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California Says Uber Drivers Are Employees

June 19, 2015 | Daniel O’Connell, Esq.

The California Labor Commission has issued a ruling finding that an Uber driver is an “employee” and not an “independent contractor.” This ruling potentially paves the way for Uber drivers to file claims for workers’ compensation benefits not only in California, but perhaps in Georgia as well.

Uber headquarters in San Francisco
Uber headquarters in San Francisco

Barbara Ann Berwick, a former driver for Uber, had filed a complaint with the California Labor Commission seeking unpaid wages, reimbursement of expenses, and liquidated damages related to her time driving for the company. Uber’s attorneys had argued to the Commission that Berwick was not an employee, but rather an independent contractor. Independent contractors are by definition excluded from many worker protections, including the right to file a claim for worker’s compensation benefits.

Uber’s attorneys cited a number of factors that typically distinguish independent contractors from employees. Most of these factors have to do with the degree to which an employer has control over the time manner and method by which the worker performs the tasks for which they are being paid.  In making the determination as to whether a worker is an independent contractor or an employee courts also look at whether the tools used to perform the work are owned by the worker or the employer.

In Ms. Berwick’s case, the California Labor Commission rejected Uber’s argument that it exercised very little control over its drivers, finding that “[b]y obtaining the clients in need of the service and providing the workers to conduct it, [Uber] retained all necessary control over the operation as a whole.” The Commission also rejected Uber’s arguments that Berwick was not an employee because she used her own car. Instead it found that driving was an integral part of Uber’s business, and that without drivers such as Berwick, Uber’s business could not operate.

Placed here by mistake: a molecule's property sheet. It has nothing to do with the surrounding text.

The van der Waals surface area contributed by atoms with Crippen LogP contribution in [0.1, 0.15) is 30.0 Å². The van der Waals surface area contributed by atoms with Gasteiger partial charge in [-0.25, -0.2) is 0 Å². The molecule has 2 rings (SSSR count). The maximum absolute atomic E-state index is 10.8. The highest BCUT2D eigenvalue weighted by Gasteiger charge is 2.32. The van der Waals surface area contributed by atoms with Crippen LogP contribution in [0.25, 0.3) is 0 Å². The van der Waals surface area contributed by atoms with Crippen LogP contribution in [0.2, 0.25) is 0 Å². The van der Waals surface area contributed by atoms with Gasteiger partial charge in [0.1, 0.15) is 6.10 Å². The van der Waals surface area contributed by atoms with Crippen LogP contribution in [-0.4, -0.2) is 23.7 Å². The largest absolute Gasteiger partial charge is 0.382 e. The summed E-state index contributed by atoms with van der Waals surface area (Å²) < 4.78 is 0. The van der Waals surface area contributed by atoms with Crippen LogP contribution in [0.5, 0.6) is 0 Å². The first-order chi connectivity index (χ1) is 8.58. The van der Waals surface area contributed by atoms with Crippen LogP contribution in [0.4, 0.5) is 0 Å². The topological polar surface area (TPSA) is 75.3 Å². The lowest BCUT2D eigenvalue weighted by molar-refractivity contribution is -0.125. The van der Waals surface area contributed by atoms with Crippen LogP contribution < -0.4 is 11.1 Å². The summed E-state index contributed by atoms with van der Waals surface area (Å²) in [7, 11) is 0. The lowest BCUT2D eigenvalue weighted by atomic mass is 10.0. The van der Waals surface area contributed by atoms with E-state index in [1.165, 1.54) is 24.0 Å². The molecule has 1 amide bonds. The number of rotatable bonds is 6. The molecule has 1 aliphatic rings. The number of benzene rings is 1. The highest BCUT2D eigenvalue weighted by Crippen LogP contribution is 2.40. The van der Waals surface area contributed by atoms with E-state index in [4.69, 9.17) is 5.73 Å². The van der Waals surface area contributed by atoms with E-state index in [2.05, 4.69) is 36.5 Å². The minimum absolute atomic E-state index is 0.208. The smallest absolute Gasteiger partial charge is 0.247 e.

The Commission concluded that Uber is more than merely a “neutral technological platform” connecting riders with drivers; rather it found that Uber is involved in every aspect of the business operation and thoroughly vets prospective drivers. Uber also monitors its drivers’ performance rankings and cuts off a driver’s access to the application if a driver’s rating fall below a specific level. Finally, in reaching its decision the commission cited the facts that Uber has total control over the fee paid by a rider, and that without Uber’s tech application Uber drivers would be unable to perform the work in question.

Whether this ruling in California will have any impact on Uber or Lyft drivers in Georgia remains to be seen. It is important to note that the ruling in Ms. Berwick’s case does not yet apply to all Uber drivers, and it is not binding in Georgia. However, many of the arguments that Ms. Berwick was able to successfully use could be applied in a similar employee v. independent contractor dispute in Georgia.

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